Naples:life,death &
                Miracle contact: Jeff Matthews

 © Jeff Matthews   entry Jan 2015

Music and Pompeii
Trio of musicians playing an aulos, cymbala,
and tympanum (mosaic from Pompeii)

There are a number of mosaics and frescoes at the archaeological site of Pompeii (and elsewhere) that show musicians and musical instruments. There are also various extant examples of ancient instruments (or reliably reconstructed ones) at the National Archaeological Museum and elsewhere that can help us understand the nature of Roman music. Paleo-anything is a tough nut to crack, particularly ancient speech and ancient music, even from historic times, such as Greece and Rome; you can forget the cave-dwellers of Lascaux. I say that even as I listen to a particularly haunting recreation of ancient Sumerian and Mesopotamian music, The Flood, recorded by singer, scholar and composer, Stef Conner. It certainly gets an E for Effort. An A for authenticity? No one really knows. I hope so.

To the case at hand, Pompeii. The museum in Naples has just presented a lecture and discussion on "Eros and music in Ancient Pompeii." It was a combination of a look at genuine or reconstructed Roman instruments in the collection of the museum, such things as the lyre, the aulos (the pipe being played by the musician on the left in the image), and various percussion pieces plus a tour of the “Secret Room” (joshingly called the Pornorama); that is, mosaics and frescoes showing Romans engaged in sexual activities, at least some of which are accompanied by music. Also seen are various depictions from ancient Pompeii of music being performed at banquets, religious rites, funerals, military displays, pantomine and theater, etc. We know that Romans cultivated music as a sign of education and that musicians held a place of honor in the Roman world. Music contests were quite common and attracted a wide range of competition, including Nero himself, who sang publicly in Naples and even traveled to Greece once to compete.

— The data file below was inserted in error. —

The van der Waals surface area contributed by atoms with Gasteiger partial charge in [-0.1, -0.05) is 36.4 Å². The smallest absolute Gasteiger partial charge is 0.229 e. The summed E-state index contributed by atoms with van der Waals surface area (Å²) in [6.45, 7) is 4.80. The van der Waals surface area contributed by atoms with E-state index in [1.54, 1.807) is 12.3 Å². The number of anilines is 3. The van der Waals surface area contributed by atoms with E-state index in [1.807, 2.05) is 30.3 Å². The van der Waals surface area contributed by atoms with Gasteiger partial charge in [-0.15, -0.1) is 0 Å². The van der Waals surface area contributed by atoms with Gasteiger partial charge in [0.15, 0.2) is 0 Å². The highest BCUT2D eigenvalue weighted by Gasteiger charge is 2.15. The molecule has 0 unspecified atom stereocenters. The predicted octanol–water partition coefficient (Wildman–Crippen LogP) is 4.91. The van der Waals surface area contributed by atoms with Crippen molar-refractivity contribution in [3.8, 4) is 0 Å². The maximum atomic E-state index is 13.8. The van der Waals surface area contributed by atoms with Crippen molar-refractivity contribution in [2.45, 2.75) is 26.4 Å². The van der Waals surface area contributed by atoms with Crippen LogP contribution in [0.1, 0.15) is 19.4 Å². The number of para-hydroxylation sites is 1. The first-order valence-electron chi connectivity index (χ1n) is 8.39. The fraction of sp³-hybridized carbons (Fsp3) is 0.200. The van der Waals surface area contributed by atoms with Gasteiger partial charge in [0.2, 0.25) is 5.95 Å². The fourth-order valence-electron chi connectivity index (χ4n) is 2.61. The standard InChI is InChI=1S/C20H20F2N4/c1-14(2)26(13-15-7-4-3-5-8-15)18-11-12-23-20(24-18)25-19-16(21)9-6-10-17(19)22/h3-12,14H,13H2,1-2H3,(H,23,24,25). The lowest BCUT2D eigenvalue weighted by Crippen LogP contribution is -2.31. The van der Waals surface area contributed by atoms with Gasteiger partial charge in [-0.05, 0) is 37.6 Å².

None of that is surprising. There is a vast body of literature about music in the ancient world. Some of it is solid and some is speculative, but that's all right, too. What is surprising is that a local paper welcomed the exhibit as finally shedding light on Roman music; after all, he says, aside from a brief medieval manuscript or two, the rest is in darkness. That is just not true. Maybe in deafness, because you still can't hear the original, but not in darkness because physical remnants of ancient music are all over the place, including Pompeii.


Can you extrapolate what the music might really have sounded like? A bit, but with great difficulty. In a very broad sense, at least early Roman musical theory was Greek in the sense that  it was Pythagorean —that is, based on the relationship of one note (frequency) to another. In other words, like the Greeks, the Romans recognized such intervals as the octave and the fifth, for example. The Romans had read their Plato and knew the Timaeus dialogue, much of which is a detailed Pythagorean explanation of the “harmony of the spheres”. And even very late Roman historians such as Boethius viewed their music as pretty much of a cultural descendant of Greek music. (Most Western music today can still be said to be neo-Pythagorean.) Nevertheless, “In the Graeco-Roman world we cannot without danger apply evidence from one part or period to the whole, and the dividing line between what is to be called Greek and what Roman in any of the arts is never quite certain” (from chapter 10, "Roman Music," by John E. Scott, in The New Oxford History of Music: Ancient and Oriental Music).

Important, too, is the fact that Roman expansion influenced their music. They had some music from the Etruscans in Italy, then north Africa and the Middle East.
It's a safe bet that at least some of that was decidedly non-Pythagorean. Rome at times must have had quite a few cross-cultural jam sessions going on. But a display of instruments and mosaics showing how music was used socially...and even some musical notation...will provide little understanding as to what the music sounded like. Folk music traditions tend to be very stable and you might get insight into such things as approach to pitch, vibrato, use of micro-tones, etc. etc., even from long ago, but it's iffy. I don't mind admitting that this irritates me. It seems to me that if the ancient Greeks in the second century BC (!) could build the Antikythera Mechansim, a sophisticated mechanical computer that calculated and illustrated astronomical information, they might have come up with a simple sound recorder. It's unforgivable! But the museum exhibit was still worthwhile.


 
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